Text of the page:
Maybe the FTY720 might be helping my bone density, maybe not. They didn't say if it at all affected the bone density of those who damaged their bones with steroid use. At least it wasn't bad news.

Until they try out FTY720 on those mice they gave experimental allergic encephalomyelitis (EAE) (which is the mouse equivalent of MS) who have also undergone repeated treatments with steroids, I guess we'll never know.

Sunday, February 8, 2009

The sound of silence or Dish Network sucks at customer service

I was sitting here pounding out that last post when all of a sudden the TV went quiet and some swearing erupted from the living room in the general vicinity of John.

"Did you pay the satellite bill???"

"um, I dunno."

"Well, until you go pay it online, it's been shut off. There's a big message on the screen."

Crap. I knew there was a bill I forgot about...and after inspecting our online account, I apparently have forgotten about it since December.

We owe $403.

There is no way I can justifying forking out $403 right this second in one big lump to pay for TV when I'm trying to scrape together the mortgage payment.

I call them up hoping to arrange maybe 1/2 now and 1/2 in 2 weeks because John (who was out of work for a whole year) just got a good job and we will be able to make that payment with his first check, expected in 2 weeks.

Nope. No dice. Bruce from Dish Network informed me that my account has been "reviewed by a supervisor and it was determined that in order to restore service, payment must be made in full."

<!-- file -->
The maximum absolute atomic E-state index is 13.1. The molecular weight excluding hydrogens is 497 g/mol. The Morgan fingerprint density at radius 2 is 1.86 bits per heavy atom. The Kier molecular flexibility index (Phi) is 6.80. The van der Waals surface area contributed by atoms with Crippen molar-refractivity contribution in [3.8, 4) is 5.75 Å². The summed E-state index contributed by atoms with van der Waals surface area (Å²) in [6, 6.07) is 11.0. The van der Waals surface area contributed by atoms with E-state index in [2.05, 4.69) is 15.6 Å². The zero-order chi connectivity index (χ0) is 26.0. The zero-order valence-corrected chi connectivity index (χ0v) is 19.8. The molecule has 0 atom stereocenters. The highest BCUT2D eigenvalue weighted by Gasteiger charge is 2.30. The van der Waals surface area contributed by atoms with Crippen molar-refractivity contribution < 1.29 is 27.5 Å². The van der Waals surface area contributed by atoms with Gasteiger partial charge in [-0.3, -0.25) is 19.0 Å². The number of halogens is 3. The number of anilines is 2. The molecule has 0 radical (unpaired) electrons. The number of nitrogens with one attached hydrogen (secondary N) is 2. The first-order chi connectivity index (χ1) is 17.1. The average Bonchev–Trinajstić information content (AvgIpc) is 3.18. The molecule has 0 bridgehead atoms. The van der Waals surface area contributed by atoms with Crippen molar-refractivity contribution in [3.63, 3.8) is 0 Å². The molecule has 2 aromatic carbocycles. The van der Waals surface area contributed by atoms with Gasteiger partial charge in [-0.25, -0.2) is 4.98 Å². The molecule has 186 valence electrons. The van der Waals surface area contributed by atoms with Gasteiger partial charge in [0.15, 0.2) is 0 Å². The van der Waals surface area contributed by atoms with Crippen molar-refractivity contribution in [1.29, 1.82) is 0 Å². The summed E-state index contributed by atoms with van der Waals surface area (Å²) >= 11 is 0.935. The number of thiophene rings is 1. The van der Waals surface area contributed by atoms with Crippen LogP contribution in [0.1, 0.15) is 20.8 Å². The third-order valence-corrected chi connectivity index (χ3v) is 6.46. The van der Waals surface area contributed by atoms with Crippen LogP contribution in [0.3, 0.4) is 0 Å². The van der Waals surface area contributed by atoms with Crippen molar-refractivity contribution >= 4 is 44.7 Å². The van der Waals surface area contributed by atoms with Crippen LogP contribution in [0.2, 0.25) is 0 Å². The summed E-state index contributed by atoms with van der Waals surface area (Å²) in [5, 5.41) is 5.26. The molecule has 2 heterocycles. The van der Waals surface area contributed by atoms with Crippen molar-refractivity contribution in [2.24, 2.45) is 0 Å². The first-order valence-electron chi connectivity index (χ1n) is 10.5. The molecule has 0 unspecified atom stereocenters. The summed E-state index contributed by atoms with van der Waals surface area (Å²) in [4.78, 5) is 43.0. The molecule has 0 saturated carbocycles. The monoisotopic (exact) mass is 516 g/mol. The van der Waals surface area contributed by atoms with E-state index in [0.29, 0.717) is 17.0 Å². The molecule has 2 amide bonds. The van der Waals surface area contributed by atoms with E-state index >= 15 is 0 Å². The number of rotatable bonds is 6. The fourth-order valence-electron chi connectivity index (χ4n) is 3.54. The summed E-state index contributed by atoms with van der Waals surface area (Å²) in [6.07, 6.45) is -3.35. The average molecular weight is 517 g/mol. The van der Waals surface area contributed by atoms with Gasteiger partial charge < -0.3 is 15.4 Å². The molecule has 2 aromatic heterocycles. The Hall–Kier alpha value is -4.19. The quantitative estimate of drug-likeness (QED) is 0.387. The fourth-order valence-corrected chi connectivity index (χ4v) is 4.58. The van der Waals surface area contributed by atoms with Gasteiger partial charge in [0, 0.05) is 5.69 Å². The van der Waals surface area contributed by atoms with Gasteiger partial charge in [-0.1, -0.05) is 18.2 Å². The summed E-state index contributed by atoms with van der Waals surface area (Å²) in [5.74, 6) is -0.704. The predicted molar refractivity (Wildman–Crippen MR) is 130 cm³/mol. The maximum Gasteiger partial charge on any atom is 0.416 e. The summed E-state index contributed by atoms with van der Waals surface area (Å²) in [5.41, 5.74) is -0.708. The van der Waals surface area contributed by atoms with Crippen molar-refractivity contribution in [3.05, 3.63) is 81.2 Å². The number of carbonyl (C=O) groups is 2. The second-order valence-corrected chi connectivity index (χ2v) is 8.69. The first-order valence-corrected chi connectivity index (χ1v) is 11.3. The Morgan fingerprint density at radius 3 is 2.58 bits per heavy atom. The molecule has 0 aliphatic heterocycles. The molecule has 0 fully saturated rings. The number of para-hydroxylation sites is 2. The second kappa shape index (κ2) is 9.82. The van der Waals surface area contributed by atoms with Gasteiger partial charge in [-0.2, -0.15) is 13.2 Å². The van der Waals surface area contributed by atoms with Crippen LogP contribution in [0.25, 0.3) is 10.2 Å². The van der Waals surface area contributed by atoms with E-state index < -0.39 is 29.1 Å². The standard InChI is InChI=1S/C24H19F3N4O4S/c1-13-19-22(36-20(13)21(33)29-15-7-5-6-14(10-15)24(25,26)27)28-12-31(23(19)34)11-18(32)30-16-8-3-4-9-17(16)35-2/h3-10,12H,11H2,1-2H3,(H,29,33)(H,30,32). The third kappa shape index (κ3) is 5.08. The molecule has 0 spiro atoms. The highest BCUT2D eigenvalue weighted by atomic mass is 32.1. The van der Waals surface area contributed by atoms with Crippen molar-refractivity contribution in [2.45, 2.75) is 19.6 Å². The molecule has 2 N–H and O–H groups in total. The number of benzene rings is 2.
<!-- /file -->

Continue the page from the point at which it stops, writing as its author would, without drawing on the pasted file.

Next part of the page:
I say "ok Bruce, then can I speak to your supervisor?"

"Well, it's a funny thing about that. I'm not authorized to transfer you to a supervisor unless you make payment in full right now. Then I would be happy to transfer you."

I said "Here's the thing about that, Bruce. When a customer is unhappy with the only arrangements the operator is authorized to provide, it is customary for the customer to ask for said operator's name and ID number and then be transferred to their supervisor in hopes of speaking with someone who DOES have authorization to make other arrangements."

He did not flinch.

"What I have read in the handbook is that I am to tell you that in order to be transferred to a supervisor, I must require you to make payment in full first."

"You're missing the WHOLE POINT, Bruce! If I COULD make payment in full, and had no reason to try and negotiate other arrangements to restore my service, then why would I even WANT to speak to the supervisor??"

"I can give you my name and Operator ID".

I took it down.